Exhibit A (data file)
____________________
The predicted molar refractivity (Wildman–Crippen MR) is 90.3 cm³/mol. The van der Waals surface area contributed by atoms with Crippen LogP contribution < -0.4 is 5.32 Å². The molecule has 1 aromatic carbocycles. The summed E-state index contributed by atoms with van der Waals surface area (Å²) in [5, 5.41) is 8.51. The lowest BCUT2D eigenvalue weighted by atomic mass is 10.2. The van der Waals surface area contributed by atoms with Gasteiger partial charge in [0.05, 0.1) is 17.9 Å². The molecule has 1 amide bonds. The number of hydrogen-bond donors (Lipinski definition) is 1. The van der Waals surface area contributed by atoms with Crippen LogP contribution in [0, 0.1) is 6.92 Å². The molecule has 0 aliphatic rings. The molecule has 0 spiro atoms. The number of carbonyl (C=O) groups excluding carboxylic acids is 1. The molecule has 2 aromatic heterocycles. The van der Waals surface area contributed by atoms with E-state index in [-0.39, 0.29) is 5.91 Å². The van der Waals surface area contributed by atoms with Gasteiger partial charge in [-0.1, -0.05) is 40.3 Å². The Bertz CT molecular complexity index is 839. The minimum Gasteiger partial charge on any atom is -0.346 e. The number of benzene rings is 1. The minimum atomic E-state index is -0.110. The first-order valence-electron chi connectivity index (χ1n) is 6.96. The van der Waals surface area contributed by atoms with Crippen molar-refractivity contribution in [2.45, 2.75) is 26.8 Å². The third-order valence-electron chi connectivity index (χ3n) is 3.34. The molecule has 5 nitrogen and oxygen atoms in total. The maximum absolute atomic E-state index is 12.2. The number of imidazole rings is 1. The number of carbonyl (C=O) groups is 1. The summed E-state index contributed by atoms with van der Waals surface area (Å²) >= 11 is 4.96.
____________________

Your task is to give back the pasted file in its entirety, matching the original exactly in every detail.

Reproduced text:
The predicted molar refractivity (Wildman–Crippen MR) is 90.3 cm³/mol. The van der Waals surface area contributed by atoms with Crippen LogP contribution < -0.4 is 5.32 Å². The molecule has 1 aromatic carbocycles. The summed E-state index contributed by atoms with van der Waals surface area (Å²) in [5, 5.41) is 8.51. The lowest BCUT2D eigenvalue weighted by atomic mass is 10.2. The van der Waals surface area contributed by atoms with Gasteiger partial charge in [0.05, 0.1) is 17.9 Å². The molecule has 1 amide bonds. The number of hydrogen-bond donors (Lipinski definition) is 1. The van der Waals surface area contributed by atoms with Crippen LogP contribution in [0, 0.1) is 6.92 Å². The molecule has 0 aliphatic rings. The molecule has 0 spiro atoms. The number of carbonyl (C=O) groups excluding carboxylic acids is 1. The molecule has 2 aromatic heterocycles. The van der Waals surface area contributed by atoms with E-state index in [-0.39, 0.29) is 5.91 Å². The van der Waals surface area contributed by atoms with Gasteiger partial charge in [-0.1, -0.05) is 40.3 Å². The Bertz CT molecular complexity index is 839. The minimum Gasteiger partial charge on any atom is -0.346 e. The number of benzene rings is 1. The minimum atomic E-state index is -0.110. The first-order valence-electron chi connectivity index (χ1n) is 6.96. The van der Waals surface area contributed by atoms with Crippen molar-refractivity contribution in [2.45, 2.75) is 26.8 Å². The third-order valence-electron chi connectivity index (χ3n) is 3.34. The molecule has 5 nitrogen and oxygen atoms in total. The maximum absolute atomic E-state index is 12.2. The number of imidazole rings is 1. The number of carbonyl (C=O) groups is 1. The summed E-state index contributed by atoms with van der Waals surface area (Å²) >= 11 is 4.96.